Exeter, Devon UK • Feb 21, 2024 • VOL XII

Exeter, Devon UK • [date-today] • VOL XII
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March Madness Inequality

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March Madness Inequality

Lorie Shaull / FLICKR

Elise Hamersley, Online Sport Editor, discusses the disparity in provisions at the NCAA’s 2021 March Madness tournament

There’s more than one type of madness unfolding at this year’s NCAA college basketball tournament. Women’s teams from all over the USA descended on Texas last Thursday and quickly complained about the gym equipment provided.

Both the men’s and women’s categories are fielding 64 teams each. Due to coronavirus restrictions, a controlled environment for living, training and playing, similar to that instituted across many sports tournaments this year, has been created for March Madness. While the men’s tournament is taking place in Indianapolis (Indiana), compared to San Antonio (Texas) for the women, this did not stop female players from raising awareness of the disparity between the amenities provided.

The social media storm started after Stanford Sports Performance Coach, Ali Kershner posted this image on instagram featuring the men’s fully kitted out gym space compared to the small rack of dumbbells and sanitised yoga mats provided for the women:

@KERSHNER.ALI/ INSTAGRAM

These provisions are, quite frankly, appalling and it is almost inconceivable that in 2021 women in sport are still having to battle against this kind of disparity. While all March Madness games, including the women’s, will be available to watch on ESPN, this event reminds us that inequality in sport does not just manifest through media coverage, sponsorship and pay. The amenities provided behind the scenes for these athletes make a statement about the value of women’s sport and are linked to the perceived importance of their performance compared to the men.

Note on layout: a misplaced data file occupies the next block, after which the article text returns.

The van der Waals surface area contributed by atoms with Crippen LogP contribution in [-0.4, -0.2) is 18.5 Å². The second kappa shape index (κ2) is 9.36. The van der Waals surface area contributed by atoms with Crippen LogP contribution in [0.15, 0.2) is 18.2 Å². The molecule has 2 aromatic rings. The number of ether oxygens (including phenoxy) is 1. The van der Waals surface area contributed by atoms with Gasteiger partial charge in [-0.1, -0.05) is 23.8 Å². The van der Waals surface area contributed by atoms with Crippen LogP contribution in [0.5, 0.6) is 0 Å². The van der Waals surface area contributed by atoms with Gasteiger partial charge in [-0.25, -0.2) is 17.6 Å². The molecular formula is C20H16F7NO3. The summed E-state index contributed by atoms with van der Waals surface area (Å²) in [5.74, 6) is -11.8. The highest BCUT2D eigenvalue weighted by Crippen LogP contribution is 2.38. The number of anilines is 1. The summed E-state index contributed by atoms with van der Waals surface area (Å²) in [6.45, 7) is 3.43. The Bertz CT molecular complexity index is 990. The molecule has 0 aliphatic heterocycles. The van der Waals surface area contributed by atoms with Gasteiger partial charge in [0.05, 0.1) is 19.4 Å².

Big names in the WNBA and former college basketball players tweeted support to the women speaking out on social media.

“That NCAA bubble weight room is beyond disrespectful”

Tweet from A’ja Wilson, WNBA and former University of South Carolina player

The University of Oregon’s Sedona Price posted this Tiktok pushing back against the inadequate statement from Lynn Holzman, NCAA VP of Women’s Basketball, who said that the poor amenities were “due to limited space” and not funding.

@CBCSPORTS/ TWITTER

And it isn’t just the weight room providing new elements of madness to this year’s tournament, the notorious “swag bags” provided to the players have substantial differences also:

@CHANTELJENNINGS AND @DANHENRY3 / TWITTER

The unspoken message behind this inequity is that the NCAA consider men and women to have different importance in the maintenance of their wellbeing and performance. It is laughable that the organisers thought this was acceptable and speaks volumes about the way they view female fitness and strength. In case it wasn’t already obvious: female athletes need more than some 8kg dumbbells and a mat to maintain an elite physique. Men and women deserve the same opportunities to progress in sport on all levels.

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